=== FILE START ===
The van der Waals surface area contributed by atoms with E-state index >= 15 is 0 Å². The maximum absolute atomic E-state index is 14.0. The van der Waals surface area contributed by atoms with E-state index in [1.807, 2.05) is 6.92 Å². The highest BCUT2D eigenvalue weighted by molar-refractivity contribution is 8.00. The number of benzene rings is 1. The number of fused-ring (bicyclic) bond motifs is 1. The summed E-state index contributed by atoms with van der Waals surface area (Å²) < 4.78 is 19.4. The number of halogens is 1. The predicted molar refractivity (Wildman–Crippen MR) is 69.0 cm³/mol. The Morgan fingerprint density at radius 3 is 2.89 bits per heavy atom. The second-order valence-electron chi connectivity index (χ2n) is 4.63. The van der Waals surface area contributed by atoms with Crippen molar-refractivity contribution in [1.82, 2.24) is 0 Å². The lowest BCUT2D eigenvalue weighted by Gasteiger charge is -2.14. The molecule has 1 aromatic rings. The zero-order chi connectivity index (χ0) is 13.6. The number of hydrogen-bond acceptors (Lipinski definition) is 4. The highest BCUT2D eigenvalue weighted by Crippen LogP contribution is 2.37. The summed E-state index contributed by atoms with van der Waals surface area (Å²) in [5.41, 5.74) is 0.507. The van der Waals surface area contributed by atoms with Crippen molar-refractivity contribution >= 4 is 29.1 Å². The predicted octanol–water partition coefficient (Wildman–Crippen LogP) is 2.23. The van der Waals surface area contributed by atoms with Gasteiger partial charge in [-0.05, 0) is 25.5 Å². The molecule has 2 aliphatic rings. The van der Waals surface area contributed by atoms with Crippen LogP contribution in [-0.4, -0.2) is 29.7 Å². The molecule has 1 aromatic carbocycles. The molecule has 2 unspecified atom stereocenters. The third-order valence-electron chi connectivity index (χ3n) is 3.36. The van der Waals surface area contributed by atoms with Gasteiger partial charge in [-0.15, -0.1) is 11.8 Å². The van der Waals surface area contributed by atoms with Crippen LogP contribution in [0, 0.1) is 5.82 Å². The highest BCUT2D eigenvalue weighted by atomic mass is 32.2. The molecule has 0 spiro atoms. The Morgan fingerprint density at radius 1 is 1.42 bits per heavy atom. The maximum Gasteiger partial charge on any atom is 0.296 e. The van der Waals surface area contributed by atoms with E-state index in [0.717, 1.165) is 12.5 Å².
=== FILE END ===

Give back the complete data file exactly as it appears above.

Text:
The van der Waals surface area contributed by atoms with E-state index >= 15 is 0 Å². The maximum absolute atomic E-state index is 14.0. The van der Waals surface area contributed by atoms with E-state index in [1.807, 2.05) is 6.92 Å². The highest BCUT2D eigenvalue weighted by molar-refractivity contribution is 8.00. The number of benzene rings is 1. The number of fused-ring (bicyclic) bond motifs is 1. The summed E-state index contributed by atoms with van der Waals surface area (Å²) < 4.78 is 19.4. The number of halogens is 1. The predicted molar refractivity (Wildman–Crippen MR) is 69.0 cm³/mol. The Morgan fingerprint density at radius 3 is 2.89 bits per heavy atom. The second-order valence-electron chi connectivity index (χ2n) is 4.63. The van der Waals surface area contributed by atoms with Crippen molar-refractivity contribution in [1.82, 2.24) is 0 Å². The lowest BCUT2D eigenvalue weighted by Gasteiger charge is -2.14. The molecule has 1 aromatic rings. The zero-order chi connectivity index (χ0) is 13.6. The number of hydrogen-bond acceptors (Lipinski definition) is 4. The highest BCUT2D eigenvalue weighted by Crippen LogP contribution is 2.37. The summed E-state index contributed by atoms with van der Waals surface area (Å²) in [5.41, 5.74) is 0.507. The van der Waals surface area contributed by atoms with Crippen molar-refractivity contribution >= 4 is 29.1 Å². The predicted octanol–water partition coefficient (Wildman–Crippen LogP) is 2.23. The van der Waals surface area contributed by atoms with Gasteiger partial charge in [-0.05, 0) is 25.5 Å². The molecule has 2 aliphatic rings. The van der Waals surface area contributed by atoms with Crippen LogP contribution in [-0.4, -0.2) is 29.7 Å². The molecule has 1 aromatic carbocycles. The molecule has 2 unspecified atom stereocenters. The third-order valence-electron chi connectivity index (χ3n) is 3.36. The van der Waals surface area contributed by atoms with Gasteiger partial charge in [-0.15, -0.1) is 11.8 Å². The van der Waals surface area contributed by atoms with Crippen LogP contribution in [0, 0.1) is 5.82 Å². The highest BCUT2D eigenvalue weighted by atomic mass is 32.2. The molecule has 0 spiro atoms. The Morgan fingerprint density at radius 1 is 1.42 bits per heavy atom. The maximum Gasteiger partial charge on any atom is 0.296 e. The van der Waals surface area contributed by atoms with E-state index in [0.717, 1.165) is 12.5 Å².